Despite the fact that at that time I was a teacher on summer break, I consider that time period to be one of the most significant times in my career.  Having started experimenting with blogs, wikis, and many other emerging “Web 2.0” tools in my teaching in the year leading up to summer ’07, that summer was when I took my deep dive headfirst into the world of the read/write Web and social networking.  I, along with a cohort of other early adopter types, created a Twitter account, and very quickly we teachers, professors, and administrators began to find each other.

My Twitter timeline, ca. summer 2008

2007 was also the summer I started this blog; after some fits and starts throughout July, I finally pulled the trigger on both my Twitter account and my first blog post in early August.

At the risk of sounding cliche, it is truly amazing to look back and consider how much has changed.  At that time, my wife and I had both just turned 30, I was about to start my eighth (and what would be my final) year of teaching high school English, I was less than a year away from completing my graduate degree in school psychology, and I was still a relatively new father of a two-year-old, with one on the way.

In the years since, a lot has changed, both professionally and personally.  My six-year career in school psychology came and went, I started and finished a doctoral program in educational leadership, and I left the district in which I started my career for three jobs in two subsequent districts.  We turned 40 this year, and our children started 7th and 4th grade this week.  We will be the parents of a teenager this coming February.

But time marches on and change happens to us all.  What is really mindblowing to me is how my activities that summer have so permanently impacted my approach to my profession, and how the effects continue to this day.  Education can be a very isolating profession, even under the best of circumstances.  Connecting with other people through social media was novel and cool, but honestly, I had been doing that since my Bulletin Board Service (BBS) days in the early ’90s.  The concept was not new to me; actually, I think the familiarity of it was what made me so comfortable jumping in with both feet.

Where the true value was was the discussions and sharing of ideas, both through chats (Twitter) and in longer form, on our blogs, back when people still used to comment on them.  I know it can sound trite to hear, “Twitter is the best PD you’ll ever have!”, and I don’t entirely agree with that sentiment on its face, but for me, gaining access to such a vast multiplicity of perspectives, experiences, stories, and professional backgrounds through the people I met/meet there… I mean, how could that not change a person?  When I look back over a career that started in 2000, I really do see the summer of 2007 as a major demarcation.  Pre- and post-summer ’07 is my BCE and CE.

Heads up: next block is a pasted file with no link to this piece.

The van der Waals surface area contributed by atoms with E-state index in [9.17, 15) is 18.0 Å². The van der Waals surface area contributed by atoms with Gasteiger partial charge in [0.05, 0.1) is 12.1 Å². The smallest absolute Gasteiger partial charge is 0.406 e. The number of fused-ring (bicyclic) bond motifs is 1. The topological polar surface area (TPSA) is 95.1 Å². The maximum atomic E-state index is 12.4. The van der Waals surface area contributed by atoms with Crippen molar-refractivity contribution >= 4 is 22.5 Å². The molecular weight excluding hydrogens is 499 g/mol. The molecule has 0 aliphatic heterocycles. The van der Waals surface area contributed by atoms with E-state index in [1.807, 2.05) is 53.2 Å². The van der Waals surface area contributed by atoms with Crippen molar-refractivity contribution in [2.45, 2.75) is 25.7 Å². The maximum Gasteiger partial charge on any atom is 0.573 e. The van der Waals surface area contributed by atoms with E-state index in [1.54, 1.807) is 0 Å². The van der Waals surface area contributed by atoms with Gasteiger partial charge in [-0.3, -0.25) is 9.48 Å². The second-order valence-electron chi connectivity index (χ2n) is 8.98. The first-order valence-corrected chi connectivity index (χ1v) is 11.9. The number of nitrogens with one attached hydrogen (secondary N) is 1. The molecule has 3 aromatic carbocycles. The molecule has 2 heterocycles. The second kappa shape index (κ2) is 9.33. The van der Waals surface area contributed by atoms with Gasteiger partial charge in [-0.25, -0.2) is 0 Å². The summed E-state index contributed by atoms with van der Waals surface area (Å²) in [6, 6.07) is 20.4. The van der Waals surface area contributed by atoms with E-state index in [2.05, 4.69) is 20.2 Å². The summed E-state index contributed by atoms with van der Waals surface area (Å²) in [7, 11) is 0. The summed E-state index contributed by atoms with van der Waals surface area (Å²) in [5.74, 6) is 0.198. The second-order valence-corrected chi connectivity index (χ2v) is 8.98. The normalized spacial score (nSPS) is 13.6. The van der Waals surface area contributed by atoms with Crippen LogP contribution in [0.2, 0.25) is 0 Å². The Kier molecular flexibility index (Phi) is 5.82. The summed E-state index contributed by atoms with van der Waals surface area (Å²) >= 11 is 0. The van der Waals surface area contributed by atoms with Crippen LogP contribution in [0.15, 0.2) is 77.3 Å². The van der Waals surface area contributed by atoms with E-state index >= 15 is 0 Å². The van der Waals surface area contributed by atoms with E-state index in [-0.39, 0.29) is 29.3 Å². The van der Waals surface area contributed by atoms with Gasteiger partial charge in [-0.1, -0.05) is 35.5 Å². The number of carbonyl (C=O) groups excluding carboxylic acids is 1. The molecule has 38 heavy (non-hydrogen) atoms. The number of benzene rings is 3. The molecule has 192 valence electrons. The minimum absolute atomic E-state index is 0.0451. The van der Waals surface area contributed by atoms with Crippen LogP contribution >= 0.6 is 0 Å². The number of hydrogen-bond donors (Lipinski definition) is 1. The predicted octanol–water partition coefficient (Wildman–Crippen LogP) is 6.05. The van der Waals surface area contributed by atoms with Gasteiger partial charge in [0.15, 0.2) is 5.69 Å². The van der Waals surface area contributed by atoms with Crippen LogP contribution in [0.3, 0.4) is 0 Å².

Perhaps I’m looking back through rose-tinted glasses, but it seems there was something different about it all back then.  Blogging – at least from classroom teachers and school administrators working in the trenches – has largely died off (I clearly just don’t know when to quit).  Real-time Twitter discussions that used to bring me fresh ideas and perspectives seem to me to have mostly devolved into individual or corporate self-promotion and banal, self-congratulatory chats rehashing the same topics and fluff phrases (a notable and most appreciated exception is #educolor).

I still find value in the network, I just use it differently now than I did a decade ago.  That’s as it should be, I think.  As nostalgic as I get for the “good old days”, I think it would be worse if I was doing the exact same things with social media a decade down the road.  That might be comforting and familiar, but it’s also stale.

Much of my Twitter activity now focuses on promoting happenings in my district (more broadcasting than interacting), and eyeballing my mentions, it seems that most of the interpersonal interaction I have on Twitter is between and among people I work with – sharing resources I believe will have a direct impact on their instruction and amplifying, retweeting, and otherwise promoting the great work of our staff.

Of course, people in my extended network still tweet interesting articles and resources from the web, and I love it when people tweet passages from books they’re reading.  Even an interesting title or book cover is enough to send me looking for more information; after all, I want to read what smarter people and better educators than me are reading.  It’s how I learn and grow, and the potential and promise of being more than what I currently am is what sucked me through this particular looking glass all those years ago in the first place.  Despite my misgivings and grievances, the benefits ultimately outweigh the drawbacks for me, and ten years and a quarter of my life on, I still wouldn’t give up those learning opportunities for anything.